by Mike Shea on 27 August 2012
We DMs are always looking for new ways to shake up our encounters. Breaking down our encounters, we find the following components:
Changing up these layers makes each D&D battle unique and interesting. Today we're going to add another layer, another variable, that can change up battles even further: the zone-wide environmental effect.
Zone-wide environmental effects change up an entire battle area. They cannot be avoided and they aren't focused around a specific spot in the encounter area. Instead, they affect all combatants within an ecounter. These effects change up a battle area, adding an additional effect to a battle that might otherwise seem stale. Here's a list of ten:
For a more old-school feel, consider rolling 1d10 to apply one of the effects above to your battle area.
When designing your own effects keep a few ideas in mind. First, any effect should be easy to run at the table. Choose simpler mechanics over complex ones. Try to choose mechanics that don't require die-rolls (yes, I'm aware I violated that rule a couple of times above). For zone-wide effects, keep the mechanics lightweight. You can use heavier and more powerful effects on specific areas of the zone such as magical runed rocks that give ranged attackers +10 lightning damage on ranged attacks. Choose effects that speed up combat and add threat. As much as a grasping roots effect sounds like a good idea, movement impairment usually just slows down the game. For this reason, adding damage onto both sides considerably speeds up combat without reducing the threat of the encounter.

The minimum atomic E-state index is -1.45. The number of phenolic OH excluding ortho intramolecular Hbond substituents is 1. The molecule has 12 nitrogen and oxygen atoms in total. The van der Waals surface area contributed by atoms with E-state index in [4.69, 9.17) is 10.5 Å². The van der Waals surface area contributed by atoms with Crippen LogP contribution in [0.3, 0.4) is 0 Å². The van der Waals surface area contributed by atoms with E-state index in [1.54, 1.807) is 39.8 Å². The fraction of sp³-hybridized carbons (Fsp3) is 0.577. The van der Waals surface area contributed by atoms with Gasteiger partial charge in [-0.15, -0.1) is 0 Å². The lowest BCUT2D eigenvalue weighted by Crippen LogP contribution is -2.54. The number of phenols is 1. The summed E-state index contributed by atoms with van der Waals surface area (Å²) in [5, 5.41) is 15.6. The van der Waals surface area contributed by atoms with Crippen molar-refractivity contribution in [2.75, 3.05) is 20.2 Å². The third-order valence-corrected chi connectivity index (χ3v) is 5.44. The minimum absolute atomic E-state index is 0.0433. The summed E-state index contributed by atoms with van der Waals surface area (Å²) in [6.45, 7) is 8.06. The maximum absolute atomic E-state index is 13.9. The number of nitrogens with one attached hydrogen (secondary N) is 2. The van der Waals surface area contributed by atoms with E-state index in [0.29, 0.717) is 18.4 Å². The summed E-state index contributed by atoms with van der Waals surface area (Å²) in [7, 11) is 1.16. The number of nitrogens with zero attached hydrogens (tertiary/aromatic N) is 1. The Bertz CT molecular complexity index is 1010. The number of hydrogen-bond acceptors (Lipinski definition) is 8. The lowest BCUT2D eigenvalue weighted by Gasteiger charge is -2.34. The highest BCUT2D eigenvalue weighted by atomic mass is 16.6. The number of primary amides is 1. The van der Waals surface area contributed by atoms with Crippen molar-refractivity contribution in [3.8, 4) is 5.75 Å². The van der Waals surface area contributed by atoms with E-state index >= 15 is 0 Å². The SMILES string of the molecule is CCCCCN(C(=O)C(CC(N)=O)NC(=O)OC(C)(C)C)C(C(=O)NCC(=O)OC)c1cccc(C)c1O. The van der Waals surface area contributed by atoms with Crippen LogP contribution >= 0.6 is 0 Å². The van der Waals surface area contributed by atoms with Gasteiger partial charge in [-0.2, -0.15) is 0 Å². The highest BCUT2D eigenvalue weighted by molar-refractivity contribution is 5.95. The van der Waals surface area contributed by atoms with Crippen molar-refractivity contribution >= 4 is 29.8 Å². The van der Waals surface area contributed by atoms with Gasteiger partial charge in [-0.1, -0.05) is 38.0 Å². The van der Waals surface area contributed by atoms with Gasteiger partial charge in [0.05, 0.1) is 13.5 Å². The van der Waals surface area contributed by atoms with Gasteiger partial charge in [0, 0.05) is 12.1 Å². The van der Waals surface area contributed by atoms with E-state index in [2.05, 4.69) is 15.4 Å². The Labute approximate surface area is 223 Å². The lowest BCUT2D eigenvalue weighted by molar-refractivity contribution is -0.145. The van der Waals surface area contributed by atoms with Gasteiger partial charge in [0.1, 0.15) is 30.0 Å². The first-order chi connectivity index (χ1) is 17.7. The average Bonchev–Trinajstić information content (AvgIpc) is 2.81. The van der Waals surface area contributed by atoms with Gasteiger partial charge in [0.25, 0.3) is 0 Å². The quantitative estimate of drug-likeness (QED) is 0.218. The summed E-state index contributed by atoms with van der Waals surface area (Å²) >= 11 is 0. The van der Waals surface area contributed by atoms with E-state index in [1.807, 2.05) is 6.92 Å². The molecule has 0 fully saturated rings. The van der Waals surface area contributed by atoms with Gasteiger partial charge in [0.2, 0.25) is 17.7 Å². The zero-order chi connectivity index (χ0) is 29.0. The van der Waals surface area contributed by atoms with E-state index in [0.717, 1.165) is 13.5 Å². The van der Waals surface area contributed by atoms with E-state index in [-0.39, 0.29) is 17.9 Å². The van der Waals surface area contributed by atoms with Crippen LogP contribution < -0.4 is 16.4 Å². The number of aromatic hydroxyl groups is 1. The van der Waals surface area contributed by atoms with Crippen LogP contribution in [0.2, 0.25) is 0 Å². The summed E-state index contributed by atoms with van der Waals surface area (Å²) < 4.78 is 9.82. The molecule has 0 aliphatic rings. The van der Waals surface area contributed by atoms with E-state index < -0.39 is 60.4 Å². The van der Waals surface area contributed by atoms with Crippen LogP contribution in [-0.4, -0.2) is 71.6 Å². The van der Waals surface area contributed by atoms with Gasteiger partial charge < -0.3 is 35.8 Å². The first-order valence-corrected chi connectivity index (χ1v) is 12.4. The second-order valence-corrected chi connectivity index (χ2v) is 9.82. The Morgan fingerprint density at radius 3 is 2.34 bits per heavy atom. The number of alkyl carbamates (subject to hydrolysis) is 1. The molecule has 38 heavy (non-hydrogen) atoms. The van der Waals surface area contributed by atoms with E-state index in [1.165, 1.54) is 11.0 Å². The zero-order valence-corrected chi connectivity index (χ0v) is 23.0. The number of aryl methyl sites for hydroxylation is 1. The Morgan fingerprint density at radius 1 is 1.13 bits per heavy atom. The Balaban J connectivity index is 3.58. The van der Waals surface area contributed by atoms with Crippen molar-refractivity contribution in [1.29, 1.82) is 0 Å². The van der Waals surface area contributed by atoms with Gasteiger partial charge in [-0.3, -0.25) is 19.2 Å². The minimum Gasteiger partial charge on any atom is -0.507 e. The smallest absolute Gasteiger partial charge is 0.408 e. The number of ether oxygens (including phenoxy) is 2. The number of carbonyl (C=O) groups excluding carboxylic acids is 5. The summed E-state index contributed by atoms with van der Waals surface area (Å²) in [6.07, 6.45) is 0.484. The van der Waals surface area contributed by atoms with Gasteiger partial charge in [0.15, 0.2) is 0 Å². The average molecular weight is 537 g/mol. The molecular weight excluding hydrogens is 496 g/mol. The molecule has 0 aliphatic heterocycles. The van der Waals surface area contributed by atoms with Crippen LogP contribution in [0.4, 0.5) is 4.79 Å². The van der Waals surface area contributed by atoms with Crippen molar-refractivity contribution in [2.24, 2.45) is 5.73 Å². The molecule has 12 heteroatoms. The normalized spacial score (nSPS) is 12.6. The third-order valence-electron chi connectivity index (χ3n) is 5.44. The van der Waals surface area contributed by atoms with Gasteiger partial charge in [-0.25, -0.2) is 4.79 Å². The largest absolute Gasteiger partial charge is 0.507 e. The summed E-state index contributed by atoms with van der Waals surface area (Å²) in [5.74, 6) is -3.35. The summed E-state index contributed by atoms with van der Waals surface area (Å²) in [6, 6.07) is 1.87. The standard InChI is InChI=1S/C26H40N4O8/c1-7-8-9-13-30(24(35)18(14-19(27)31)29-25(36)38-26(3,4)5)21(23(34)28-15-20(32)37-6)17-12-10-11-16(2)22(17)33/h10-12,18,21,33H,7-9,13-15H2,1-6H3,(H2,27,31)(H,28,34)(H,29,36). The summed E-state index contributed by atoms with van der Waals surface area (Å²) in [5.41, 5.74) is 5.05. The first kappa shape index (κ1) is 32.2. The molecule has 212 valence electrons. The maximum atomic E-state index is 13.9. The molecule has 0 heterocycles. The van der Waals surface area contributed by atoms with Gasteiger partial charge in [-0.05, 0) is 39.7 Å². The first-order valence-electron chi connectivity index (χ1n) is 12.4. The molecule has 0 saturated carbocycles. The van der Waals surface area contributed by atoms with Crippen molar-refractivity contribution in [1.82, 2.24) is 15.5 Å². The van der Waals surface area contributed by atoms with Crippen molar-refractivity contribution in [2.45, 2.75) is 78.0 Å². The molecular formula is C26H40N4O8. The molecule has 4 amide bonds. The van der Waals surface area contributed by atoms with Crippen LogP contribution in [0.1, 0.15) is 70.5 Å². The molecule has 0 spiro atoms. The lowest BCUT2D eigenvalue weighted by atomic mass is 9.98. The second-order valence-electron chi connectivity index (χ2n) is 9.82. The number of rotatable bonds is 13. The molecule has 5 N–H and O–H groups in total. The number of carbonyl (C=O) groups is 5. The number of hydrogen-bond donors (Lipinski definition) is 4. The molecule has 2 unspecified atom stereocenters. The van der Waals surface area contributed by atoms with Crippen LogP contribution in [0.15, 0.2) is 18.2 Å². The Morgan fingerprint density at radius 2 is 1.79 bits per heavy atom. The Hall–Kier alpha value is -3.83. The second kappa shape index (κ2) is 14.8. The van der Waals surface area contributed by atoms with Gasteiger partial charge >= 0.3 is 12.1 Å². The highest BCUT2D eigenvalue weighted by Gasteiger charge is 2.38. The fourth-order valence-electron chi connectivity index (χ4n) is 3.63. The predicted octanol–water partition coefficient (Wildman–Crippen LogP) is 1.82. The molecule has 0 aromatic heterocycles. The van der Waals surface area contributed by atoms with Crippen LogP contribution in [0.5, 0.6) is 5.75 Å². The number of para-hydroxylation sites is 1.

David A., diversionArchitect on Twitter, emailed in a good recommendation. He suggested giving players the ability to manipulate or disable these zone-wide effects as part of a skill challenge built into the encounter. For example, an unholy altar within a chamber may emit the unholy aura. As a standard action, a PC adjacent to the altar can disable the effect with a hard DC religion, endurance, heal, or arcana check.
This adds a whole other variable to the encounter and pushes PCs to actually run into the room and do things rather than hug a door or some other choke point.
The website, Donjon, has excellent tools for building all sorts of random components, including a 4th edition random dungeon generator. Selecting the size of "fine" gives you a great single-session dungeon. Using the zone-wide effects above, you can add an entire additional layer to these random rooms, creating Diablo 3 style challenges for your gaming group when they just want to do some exploration, kill some monsters, and collect some treasure.
If you enjoyed this article, you might enjoy the Lazy Dungeon Master. You can also support this site by using these links to purchase the D&D Starter Set, Players Handbook, Monster Manual, or Dungeon Master's Guide.